Puvirnituq is a community of approximately 2,130 situated near the mouth of the Povungnituk River on the Hudson Bay coast. It was first established in 1921 when the Hudson Bay Company opened a trading post and attracted the nearby Inuit to settle here. HBC would open a general store in Puvirnituq in 1951 attracting even more Inuit. In 1960 the Puvirnituq Cooperative was founded and took part in the creation of the Federation of Cooperatives of Northern Quebec.
The first cooperatives in Nunavik saw the light of day towards the end of the 1950s. Pressured by his parishioners who had heard of this new way of doing business from people in other communities, Father André Steinmann, from the Catholic Mission, undertook with the help of the Puvirniturmiut to advocate for and then to found a cooperative. He contributed his expertise in this area to name the first board of directors made up of Charlie Sivuarapik, who was to become president, Aisa Koperqualuk, Peter Angutigirk, Paulusie Sivuak, Taania Qumak Angiyou and Tamusi Tulugak.
Thanks to the involvement of its artisans and to the fruit of their labour, especially that of the sculptors, the community was able to raise the necessary funds to start up the cooperative.
The cooperative committed to promoting and selling the works of the sculptors abroad in exchange for which a certain percentage of the profit from these sales was put back into the start-up fund of the cooperative.
Quickly, the cooperative philosophy, which fits in well with the traditional ways of the Inuit based on sharing resources, brought new adherents which would make this cooperative one of the most dynamic in the movement.
Strengthened by the success brought to them by working together, the Puvirniturmiut quickly came to the conclusion that if the idea of cooperation was pushed a little further and extended to other communities, this would give the Nunavimmiut such a strong tool for economic and social development that government bodies and economic interests would not be able to ignore them.
That is how it was decided to invite the other already-existing cooperatives to unite as a federation. Thus, strengthened in number, they could all henceforth count on each other in more difficult times in addition to benefiting from greater purchasing power.
Puvirnituq (commonly called POV) artists will use gray steatite soapstone for their carvings and will often polish them until they are dark gray to black. The themes they carve include traditional hunting and fishing methods, camp scenes, arctic animals, and legends such as Sedna and Lumaaq. Puvirnituq was once one of the major carving communities but has seen a sharp decline in art production in the mid-2000s.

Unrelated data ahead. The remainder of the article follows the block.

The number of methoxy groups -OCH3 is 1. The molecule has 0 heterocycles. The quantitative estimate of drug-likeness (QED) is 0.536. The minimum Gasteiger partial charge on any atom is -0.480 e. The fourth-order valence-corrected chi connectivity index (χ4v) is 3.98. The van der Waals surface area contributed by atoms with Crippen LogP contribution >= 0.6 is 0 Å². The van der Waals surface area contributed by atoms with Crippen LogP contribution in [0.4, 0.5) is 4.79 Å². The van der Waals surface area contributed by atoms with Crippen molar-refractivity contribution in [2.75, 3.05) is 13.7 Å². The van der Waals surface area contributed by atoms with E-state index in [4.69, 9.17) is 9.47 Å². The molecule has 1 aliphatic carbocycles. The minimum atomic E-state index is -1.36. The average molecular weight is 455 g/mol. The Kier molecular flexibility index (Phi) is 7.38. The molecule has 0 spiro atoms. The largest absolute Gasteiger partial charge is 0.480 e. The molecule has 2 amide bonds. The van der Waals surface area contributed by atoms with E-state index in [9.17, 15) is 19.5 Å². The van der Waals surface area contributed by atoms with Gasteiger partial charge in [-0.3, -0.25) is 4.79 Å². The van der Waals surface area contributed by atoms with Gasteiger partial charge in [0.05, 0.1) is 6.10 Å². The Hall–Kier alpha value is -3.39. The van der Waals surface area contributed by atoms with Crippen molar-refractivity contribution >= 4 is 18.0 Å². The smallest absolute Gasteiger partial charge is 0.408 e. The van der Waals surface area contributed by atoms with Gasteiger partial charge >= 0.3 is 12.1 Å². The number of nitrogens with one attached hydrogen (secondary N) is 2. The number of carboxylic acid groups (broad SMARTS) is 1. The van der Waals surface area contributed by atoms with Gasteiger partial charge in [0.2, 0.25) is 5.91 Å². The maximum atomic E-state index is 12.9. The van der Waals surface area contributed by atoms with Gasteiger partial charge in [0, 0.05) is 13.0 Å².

Puvirnituq is also known for its stonecut prints with which some artists began experimenting in the early 1960s. A printmaking shop was established here and an annual print catalogue was published showcasing the works that had been produced the previous year. In the late 1980s, a fire destroyed the print shop and it was not rebuilt due to the declining demand for prints at the time.
Notable artists (past and present) include:
- Syollie Awp Amittu (1936-1986)
- Davidialuk Alasua Ammitu (1910-1976)
- Davidee Angutigirk (1949-2016)
- Peter Qumalu Assappa (1935-)
- Siasi Atitu (1896-1983)
- Joanassialuk Irqumia (1912-1977)
- Abraham Niaquq Irquq (1930-2014)
- Joanassie Jack Ittukallak (1949-)
- Peter Boy Ittukallak (1954-)
- Samisa Ivilla (1924-1995)
- Aisa Koperqualuk (1916-2004)
- Annie Mikpiga (1900-1984)
- Josie Papialuk (1918-1996)
- Peter Qauritaiyuk (1963-)
- Eli Sallualuk Qinuajua (1937-2003)
- Daniel Qumaluk (1919-1983)
- Leah Qumaluk (1934-2010)
- Levi Qumaluk (1919-1997)
- Pauloosie Sivuaq (1930-1986)
- Aisa Sheeg Sivuarapik (1925-1979)
- Charlie Sivuarapik (1911-1968)
- Joshua Sheeg Sivuarapik (1949-2011)
- Lizzie Kumangu Sivuarapik (1943-)
- Thomassiapik Sivuarapik (1941-2009)
- Joe Talirunili (1893-1976)
- Kanayuk Tukalak (1937-2005)
- Lukassie Tukalak (1917-2003)